Operation Mother Goose
The 1960s was time of change in Seattle. For most of the decade no Canada geese called our waterways home. But in April 1968, the story of the big black and gray birds began to be rewritten. Early in the morning on April 11, 25 men from the Washington state Department of Game and the U.S. Bureau of Sport Fisheries and Wildlife gathered at a small island. They were 17 miles up the Columbia River from the nearly complete John Day Dam. Their plan, code named Operation Mother Goose, was simple: crews would powerboat out and collect eggs from islands soon to be flooded by Lake Umatilla.
After the state men collected enough eggs, which they placed in goose down-lined boxes, a helicopter took the bounty to the Kennewick Game Farm, a facility established to raise game birds for hunting. Biologists then determined the stage of embryo development and placed them into incubators.
About 1,000 of the 1,200 eggs collected at the islands over two days, hatched over the next 32 days. Most of the young geese survived at the game farm, although nearly a 100 suffocated under other goslings. Within four weeks, each rapidly growing goose was eating more than a pound of feed each day.
Operation Mother Goose was so named because biologists hoped the goslings could learn from and join wild flocks of geese and soon become fully fledged members of goose society. Workers released the first geese into the wild at McNary Refuge and McNary Game Farm at the confluence of the Snake and Columbia Rivers. Total distribution numbered 900 geese, mostly to state properties near the Columbia, but Mother Goose also delivered her young to Arizona Fish and Game, Idaho Fish and Game, and the city of Spokane.
These entities wanted the honkers because their goose populations had dropped due to overhunting, unrestricted harvesting of eggs, and habitat loss. In Washington, the Johnny Gooseeggs were sharing their crop of goslings because dam construction had cut in half the number of geese along the Columbia and Snake Rivers, the state’s most important nesting areas.
Operation Mother Goose was front page news in Walla Walla, television stations from Portland filmed the operation, and the Associated Press picked up the story and distributed it across the country. What these stories failed to mention is that the goslings from the John Day eggs might have been released in Seattle, and thus may be the progenitors of Seattle’s present day Canada goose population. Or they may not be. The record is not clear.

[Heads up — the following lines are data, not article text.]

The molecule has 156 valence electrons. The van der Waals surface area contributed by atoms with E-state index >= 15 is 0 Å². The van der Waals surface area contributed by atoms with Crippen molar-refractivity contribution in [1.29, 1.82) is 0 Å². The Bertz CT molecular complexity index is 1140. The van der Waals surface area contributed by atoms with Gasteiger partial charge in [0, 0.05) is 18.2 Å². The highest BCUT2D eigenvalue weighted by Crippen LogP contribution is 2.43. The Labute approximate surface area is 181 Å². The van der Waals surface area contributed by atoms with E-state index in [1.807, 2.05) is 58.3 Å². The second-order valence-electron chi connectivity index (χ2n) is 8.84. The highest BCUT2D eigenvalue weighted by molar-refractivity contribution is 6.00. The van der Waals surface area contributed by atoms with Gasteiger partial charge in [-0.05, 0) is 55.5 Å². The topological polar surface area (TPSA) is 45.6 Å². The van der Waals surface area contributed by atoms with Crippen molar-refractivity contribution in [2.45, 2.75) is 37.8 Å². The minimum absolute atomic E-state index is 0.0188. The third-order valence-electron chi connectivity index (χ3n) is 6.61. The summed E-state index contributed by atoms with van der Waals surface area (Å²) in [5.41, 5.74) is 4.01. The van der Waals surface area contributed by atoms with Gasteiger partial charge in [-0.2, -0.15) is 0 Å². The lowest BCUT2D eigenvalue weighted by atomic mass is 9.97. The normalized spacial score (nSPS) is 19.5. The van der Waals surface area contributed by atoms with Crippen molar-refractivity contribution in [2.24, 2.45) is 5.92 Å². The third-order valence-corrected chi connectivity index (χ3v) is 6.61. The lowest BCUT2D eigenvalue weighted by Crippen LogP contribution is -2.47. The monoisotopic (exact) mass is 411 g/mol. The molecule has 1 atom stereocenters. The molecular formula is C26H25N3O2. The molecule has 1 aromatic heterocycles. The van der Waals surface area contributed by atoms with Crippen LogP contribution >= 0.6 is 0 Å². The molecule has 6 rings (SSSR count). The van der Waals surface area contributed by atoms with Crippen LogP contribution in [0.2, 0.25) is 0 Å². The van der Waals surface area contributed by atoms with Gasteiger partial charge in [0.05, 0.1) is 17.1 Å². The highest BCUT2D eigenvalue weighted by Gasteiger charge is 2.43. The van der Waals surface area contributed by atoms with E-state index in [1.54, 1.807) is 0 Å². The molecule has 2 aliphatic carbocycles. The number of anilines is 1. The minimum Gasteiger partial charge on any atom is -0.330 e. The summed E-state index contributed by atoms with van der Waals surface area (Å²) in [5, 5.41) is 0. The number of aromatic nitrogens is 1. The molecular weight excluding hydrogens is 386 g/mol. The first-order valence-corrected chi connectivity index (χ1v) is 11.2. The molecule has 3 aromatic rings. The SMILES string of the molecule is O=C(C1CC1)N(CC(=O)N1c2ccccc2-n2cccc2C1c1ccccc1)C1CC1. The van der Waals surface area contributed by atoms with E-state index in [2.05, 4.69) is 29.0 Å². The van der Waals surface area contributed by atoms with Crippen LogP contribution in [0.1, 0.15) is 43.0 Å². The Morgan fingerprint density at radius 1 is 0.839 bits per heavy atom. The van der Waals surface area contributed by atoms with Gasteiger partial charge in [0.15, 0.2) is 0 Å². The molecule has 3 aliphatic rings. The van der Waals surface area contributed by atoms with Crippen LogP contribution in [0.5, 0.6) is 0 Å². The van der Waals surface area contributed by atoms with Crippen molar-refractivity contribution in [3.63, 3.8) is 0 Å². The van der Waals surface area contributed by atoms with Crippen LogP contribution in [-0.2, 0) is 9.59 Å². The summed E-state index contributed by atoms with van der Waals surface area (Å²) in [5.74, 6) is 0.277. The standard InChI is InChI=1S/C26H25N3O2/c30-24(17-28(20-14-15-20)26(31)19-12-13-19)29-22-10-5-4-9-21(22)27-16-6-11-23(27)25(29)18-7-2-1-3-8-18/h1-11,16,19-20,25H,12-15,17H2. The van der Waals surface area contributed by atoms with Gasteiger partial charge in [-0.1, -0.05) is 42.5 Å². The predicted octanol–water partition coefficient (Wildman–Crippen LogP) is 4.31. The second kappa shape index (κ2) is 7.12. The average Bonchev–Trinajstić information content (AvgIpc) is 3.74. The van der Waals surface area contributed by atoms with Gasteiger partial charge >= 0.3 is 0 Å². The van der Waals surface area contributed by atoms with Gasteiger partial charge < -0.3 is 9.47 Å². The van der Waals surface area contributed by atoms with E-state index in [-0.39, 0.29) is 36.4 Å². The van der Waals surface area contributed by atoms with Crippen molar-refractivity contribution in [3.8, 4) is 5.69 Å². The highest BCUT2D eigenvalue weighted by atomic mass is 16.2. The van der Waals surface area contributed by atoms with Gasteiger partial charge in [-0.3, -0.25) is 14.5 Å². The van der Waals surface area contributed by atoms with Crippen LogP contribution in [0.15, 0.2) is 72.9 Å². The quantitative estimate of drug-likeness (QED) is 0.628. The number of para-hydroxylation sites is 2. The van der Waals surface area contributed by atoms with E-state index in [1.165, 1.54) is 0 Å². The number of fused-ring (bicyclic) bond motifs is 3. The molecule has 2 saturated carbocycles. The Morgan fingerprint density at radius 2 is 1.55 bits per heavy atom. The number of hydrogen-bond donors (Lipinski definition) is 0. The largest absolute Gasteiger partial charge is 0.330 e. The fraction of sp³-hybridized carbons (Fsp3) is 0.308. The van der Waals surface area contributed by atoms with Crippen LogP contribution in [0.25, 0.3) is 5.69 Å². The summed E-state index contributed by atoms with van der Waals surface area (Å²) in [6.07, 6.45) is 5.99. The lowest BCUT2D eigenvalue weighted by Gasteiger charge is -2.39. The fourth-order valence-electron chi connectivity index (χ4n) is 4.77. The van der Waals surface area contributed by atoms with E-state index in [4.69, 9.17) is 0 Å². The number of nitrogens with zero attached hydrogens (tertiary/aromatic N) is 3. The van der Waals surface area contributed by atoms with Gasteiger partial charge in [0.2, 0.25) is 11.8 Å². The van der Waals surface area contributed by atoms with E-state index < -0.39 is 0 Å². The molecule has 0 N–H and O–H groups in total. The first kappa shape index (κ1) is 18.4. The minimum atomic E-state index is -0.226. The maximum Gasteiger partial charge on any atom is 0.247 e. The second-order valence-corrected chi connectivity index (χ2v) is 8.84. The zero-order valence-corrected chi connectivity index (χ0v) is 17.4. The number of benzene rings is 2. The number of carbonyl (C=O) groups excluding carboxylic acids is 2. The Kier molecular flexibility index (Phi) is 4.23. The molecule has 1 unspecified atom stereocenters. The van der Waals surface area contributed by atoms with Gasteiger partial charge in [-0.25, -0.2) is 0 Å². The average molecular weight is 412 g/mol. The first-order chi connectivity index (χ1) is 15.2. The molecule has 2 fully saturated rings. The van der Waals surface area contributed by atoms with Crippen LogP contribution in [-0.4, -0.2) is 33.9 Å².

Prior to the arrival of settlers, Washington state’s Canada geese primarily nested east of the mountains but not nest west of the Cascades. The birds prefer wide open expanses near water where they can see would-be predators, nesting sites protected from predators, and grass for grazing. Geese would not have found such habitat in the forests around Puget Sound and out on the Olympic Peninsula. A November 9, 1937, article in the Tacoma Times though described a mass flight of wild geese that took 14 hours to fly over the city so the big birds clearly didn’t eschew the region.
What official reports about Operation Mother Goose fail to mention is whether any bird were released in Seattle or even in Puget Sound. Curt Hedstrom, Kennewick Game Farm Superintendent in the 1960s, and the man who wrote the official reports, told me that some geese were shipped over the Cascades and released near Lake Washington. He did not know where or how many were released. When I asked him who did it, he responded "I'd rather not name..." He did offer a reason why they might have been released—to establish a flyway where people might have a chance to hunt geese.
We will never be able to definitively state the number of Mother Goose goslings released around Puget Sound, but they would not have stayed if we hadn't created goose nirvana: no predators, lots of shoreline, and acres of wide open territory with a good food source, grass. Plus, people feed them. As you might imagine, not everyone applauded what happened next, a rapid growth of the goose population, which led to another issue. Geese are particularly efficient, walking digestive tracts disguised as birds, defecating between 5.2 and 8.8 times per hour, 28 times a day, or up to 92 times per day in winter.
No matter how or why Canada geese call Seattle and the rest of Puget Sound home, I am okay with them living with us (but wonder if it wouldn’t have been better if we simply hadn’t built the dam and thus didn’t need to collect the egg and had perhaps let Canada geese arrive here on their own) and agree with the sentiments of ornithologist Arthur Cleveland Bent, who wrote of Canada geese in Life Histories of North American Wild Fowl:
As the clarion notes float downward on the still night air, who can resist temptation to rush out of doors and peer into darkness for a possible glimpse at the passing flock, as the shadowy forms glide over our roofs on their long journey? Or, even in daylight, what man is so busy that he will not pause and look upward at the serried ranks of our grandest waterfowl, as their well-known honking notes announce their coming and their going, he knows not whence or whither?
If you are interested in knowing more Operation Mother Goose, I wrote about it for HistoryLink and in my book The Seattle Street-Smart Naturalist: Field Notes from the City, which provided material for this newsletter.